Catalytic liners help keep the oven clean and grease-free, but there’s not a more hardcore pyrolytic option on this model.
I like the glass lid, which sits above the hobs, giving additional counter space when you need it, folding up to provide a splashback and access to the four hobs. Cast iron grates sit above the burners and provide a stable cooking platform, even for my smallest pans.
Again, gas controls are easy to use, with dedicated controls for each burner, and automatic ignition igniting the gas as soon as the hob is turned on.
- Good energy saving with small oven
- Bottom grill isn’t very even
- Good temperature dispersion
I put the Hotpoint HDM67G8C2CX/UK through a series of tests to see how well it can cook. First, I cooked a batch of oven chips using the smaller top oven, set to 210°C and running for 24-minutes.
Ignoring the heat-up time, this oven used 0.382kWh of power (around 13p). Thanks to the fan oven distributing heat evenly, my chips cooked beautifully and evenly.
Switching to the larger bottom oven for the same task, the cooking was just as good, but power jumped to 0.465kWh (around 16p). Having the smaller oven available for smaller jobs can make for quite the cost saving over the year, while the larger oven becomes useful for bigger jobs.
Setting the top oven to 200°C, I loaded it with a tray of ceramic beans, and then took a thermal shot of it. There’s slightly more heat at the back (where the element is) than the front, but heat is nicely distributed. I measured the front of the oven at 198.4°C and the back at 207.6°C – a small temperature range.
Moving to the bottom oven, the temperature test produced similar results when using the middle shelf, as you can see from the thermal shot below. I measured the temperature at the front of the shelf at 199.9°C and 208.6°C at the rear.
On the top shelf, the oven got quite a bit warmer: 209.8°C at the front and 217.8°C at the rear, with the right-hand slightly warmer than the back. Overall, temperature distribution and control is good.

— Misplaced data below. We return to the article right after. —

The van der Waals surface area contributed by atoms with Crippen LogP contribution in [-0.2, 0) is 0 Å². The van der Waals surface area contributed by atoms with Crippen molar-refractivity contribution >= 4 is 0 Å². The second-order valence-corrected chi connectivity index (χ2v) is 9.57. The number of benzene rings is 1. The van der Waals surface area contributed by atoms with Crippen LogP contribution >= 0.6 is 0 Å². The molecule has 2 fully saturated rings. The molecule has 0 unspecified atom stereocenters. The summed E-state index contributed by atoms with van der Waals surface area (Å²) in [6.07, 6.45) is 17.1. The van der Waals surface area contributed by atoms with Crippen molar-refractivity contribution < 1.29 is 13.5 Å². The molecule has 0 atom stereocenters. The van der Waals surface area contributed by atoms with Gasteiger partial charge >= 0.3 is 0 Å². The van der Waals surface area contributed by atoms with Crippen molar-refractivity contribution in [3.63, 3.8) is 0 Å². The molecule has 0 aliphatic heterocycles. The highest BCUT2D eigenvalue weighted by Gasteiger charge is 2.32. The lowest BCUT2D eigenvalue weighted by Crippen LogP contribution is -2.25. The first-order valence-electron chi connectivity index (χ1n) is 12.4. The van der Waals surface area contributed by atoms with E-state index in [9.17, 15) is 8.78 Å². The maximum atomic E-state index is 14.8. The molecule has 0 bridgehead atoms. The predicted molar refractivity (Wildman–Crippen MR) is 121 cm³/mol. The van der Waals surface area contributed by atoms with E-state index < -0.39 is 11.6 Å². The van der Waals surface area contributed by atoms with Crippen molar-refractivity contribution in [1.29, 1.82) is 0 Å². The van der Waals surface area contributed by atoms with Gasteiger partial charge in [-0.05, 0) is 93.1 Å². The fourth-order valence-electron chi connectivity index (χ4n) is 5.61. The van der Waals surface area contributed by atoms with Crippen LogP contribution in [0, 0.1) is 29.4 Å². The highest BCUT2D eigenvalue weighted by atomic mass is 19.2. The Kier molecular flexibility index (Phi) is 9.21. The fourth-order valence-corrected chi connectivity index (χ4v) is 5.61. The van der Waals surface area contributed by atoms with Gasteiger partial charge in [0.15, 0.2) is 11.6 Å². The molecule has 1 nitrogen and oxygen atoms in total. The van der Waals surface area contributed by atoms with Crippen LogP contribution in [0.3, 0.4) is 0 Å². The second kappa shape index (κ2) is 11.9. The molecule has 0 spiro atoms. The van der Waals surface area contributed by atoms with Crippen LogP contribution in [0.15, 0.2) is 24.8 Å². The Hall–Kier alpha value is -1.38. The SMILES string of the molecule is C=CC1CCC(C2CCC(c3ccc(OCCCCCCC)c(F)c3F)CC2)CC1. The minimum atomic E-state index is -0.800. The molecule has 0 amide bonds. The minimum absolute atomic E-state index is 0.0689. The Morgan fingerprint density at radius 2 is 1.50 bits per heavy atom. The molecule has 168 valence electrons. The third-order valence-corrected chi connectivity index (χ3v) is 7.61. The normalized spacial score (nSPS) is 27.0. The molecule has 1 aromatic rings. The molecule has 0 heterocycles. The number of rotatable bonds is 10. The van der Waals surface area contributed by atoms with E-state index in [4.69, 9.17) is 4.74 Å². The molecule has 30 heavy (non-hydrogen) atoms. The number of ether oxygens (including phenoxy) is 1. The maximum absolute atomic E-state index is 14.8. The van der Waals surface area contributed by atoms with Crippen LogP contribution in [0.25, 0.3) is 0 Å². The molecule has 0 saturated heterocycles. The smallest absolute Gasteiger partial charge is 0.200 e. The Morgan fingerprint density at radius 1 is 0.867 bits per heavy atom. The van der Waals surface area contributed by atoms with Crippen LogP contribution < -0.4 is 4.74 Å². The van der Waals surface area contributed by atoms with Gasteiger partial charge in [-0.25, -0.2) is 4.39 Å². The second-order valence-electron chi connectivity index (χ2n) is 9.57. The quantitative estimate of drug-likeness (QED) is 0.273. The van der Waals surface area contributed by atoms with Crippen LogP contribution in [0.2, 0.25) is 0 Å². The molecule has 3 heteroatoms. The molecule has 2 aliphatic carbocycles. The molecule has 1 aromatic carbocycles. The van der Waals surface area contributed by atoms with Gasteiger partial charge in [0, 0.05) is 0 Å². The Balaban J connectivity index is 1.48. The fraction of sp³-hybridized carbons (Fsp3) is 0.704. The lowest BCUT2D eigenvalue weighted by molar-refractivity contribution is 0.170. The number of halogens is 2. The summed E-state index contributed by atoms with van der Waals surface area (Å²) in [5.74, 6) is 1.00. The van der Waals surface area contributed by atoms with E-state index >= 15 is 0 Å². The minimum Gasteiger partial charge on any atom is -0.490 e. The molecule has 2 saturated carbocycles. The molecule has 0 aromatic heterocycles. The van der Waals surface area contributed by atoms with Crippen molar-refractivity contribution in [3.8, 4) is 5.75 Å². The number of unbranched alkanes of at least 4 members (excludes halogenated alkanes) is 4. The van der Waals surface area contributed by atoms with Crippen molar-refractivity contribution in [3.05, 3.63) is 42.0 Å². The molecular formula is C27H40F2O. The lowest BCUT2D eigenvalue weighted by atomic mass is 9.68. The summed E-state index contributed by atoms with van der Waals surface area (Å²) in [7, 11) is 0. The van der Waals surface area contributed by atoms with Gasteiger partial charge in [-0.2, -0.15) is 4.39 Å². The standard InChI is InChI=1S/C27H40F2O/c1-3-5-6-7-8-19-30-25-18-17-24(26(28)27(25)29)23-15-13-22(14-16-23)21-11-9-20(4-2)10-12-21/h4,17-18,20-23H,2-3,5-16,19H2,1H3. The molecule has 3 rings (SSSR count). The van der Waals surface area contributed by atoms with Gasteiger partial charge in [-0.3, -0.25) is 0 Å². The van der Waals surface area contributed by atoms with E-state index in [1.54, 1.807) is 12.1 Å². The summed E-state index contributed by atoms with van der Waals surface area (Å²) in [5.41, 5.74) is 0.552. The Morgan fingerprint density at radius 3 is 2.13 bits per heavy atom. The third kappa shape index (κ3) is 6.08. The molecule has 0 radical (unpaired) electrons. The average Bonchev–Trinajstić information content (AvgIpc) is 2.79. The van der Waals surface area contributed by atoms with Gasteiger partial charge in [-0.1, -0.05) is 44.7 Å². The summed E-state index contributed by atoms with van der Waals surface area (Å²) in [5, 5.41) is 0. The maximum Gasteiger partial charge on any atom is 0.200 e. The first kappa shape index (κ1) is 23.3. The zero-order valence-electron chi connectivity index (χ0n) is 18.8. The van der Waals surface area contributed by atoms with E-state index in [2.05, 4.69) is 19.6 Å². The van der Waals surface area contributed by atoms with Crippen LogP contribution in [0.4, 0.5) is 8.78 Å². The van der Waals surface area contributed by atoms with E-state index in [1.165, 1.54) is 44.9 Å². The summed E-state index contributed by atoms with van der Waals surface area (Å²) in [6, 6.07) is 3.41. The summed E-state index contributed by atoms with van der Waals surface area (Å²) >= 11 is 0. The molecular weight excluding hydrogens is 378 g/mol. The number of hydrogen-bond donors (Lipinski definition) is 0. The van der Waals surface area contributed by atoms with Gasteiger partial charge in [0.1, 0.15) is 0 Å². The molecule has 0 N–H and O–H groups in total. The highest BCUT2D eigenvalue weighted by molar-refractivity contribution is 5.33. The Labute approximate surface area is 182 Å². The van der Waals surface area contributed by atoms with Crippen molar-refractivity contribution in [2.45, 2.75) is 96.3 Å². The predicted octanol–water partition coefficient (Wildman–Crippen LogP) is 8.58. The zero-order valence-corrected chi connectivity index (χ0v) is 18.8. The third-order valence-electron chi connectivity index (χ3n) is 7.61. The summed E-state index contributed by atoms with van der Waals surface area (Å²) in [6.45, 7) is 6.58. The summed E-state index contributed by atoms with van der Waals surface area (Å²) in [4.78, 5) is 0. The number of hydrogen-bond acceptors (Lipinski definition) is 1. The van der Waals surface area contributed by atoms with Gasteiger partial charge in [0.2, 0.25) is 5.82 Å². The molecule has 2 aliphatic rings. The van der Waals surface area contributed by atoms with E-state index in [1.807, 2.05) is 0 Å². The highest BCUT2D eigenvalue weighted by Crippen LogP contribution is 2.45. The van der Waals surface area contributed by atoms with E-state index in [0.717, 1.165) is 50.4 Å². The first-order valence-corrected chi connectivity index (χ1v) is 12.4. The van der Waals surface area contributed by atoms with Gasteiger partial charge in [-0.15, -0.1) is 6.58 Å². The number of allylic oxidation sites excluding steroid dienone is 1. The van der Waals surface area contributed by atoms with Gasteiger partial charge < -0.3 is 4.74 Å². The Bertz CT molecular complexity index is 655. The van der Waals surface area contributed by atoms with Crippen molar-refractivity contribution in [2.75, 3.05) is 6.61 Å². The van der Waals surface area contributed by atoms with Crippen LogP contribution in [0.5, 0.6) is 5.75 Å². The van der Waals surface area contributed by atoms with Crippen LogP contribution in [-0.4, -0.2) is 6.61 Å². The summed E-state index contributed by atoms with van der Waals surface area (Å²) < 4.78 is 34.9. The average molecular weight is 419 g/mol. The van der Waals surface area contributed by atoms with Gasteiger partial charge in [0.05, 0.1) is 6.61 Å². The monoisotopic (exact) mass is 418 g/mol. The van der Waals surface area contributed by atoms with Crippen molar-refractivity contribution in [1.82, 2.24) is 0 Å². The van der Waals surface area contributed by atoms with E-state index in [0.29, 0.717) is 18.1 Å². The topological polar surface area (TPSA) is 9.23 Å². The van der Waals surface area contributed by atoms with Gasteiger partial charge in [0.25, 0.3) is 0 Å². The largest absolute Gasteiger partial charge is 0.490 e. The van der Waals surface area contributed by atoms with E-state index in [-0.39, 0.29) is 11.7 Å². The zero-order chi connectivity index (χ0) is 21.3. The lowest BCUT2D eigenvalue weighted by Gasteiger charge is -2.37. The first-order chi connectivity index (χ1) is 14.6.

Moving onto the grills, I put slices of bread across the shelves. Results from the top grill were very impressive. The bottom left was slightly underdone, but the other slices of bread toasted well.
I didn’t find the bottom grill as good. Here, the middle of the grill was very hot, giving me burnt toast, while the top left slice of bread was only just cooked. If I were grilling here, I’d need to turn food regularly; I’d mostly use the top oven, though, based on my results.
Should you buy it?
You want quality cooking and good looks:
A premium dual-fuel cooker with dual fan ovens gives you plenty of cooking options.
You want additional cooking functions:
If you want steam cooking, an induction hob or smart features, alternative choices may suit you more.
If you’ve got an existing dual-fuel cooker that needs replacing or want one for a new kitchen layout for space reasons, then the Hotpoint HDM67G8C2CX/UK is an excellent choice.
Dual fan ovens increase flexibility, and there’s a lot of room for cooking. I’m not so impressed with the bottom grill, but with the top one providing excellent results, that’s not so much of an issue.
How we test
Unlike other sites, we test every oven we review thoroughly over an extended period of time. We use standard tests to compare features properly. We’ll always tell you what we find. We never, ever, accept money to review a product.
Find out more about how we test in our ethics policy.
Used as our main oven for the review period
We use ceramic beads and a thermal camera to see how evenly the oven heats.
We use slices of bread to see how evenly the grill cooks.
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Yes, both the top and bottom ovens have a fan, which means even cooking in both.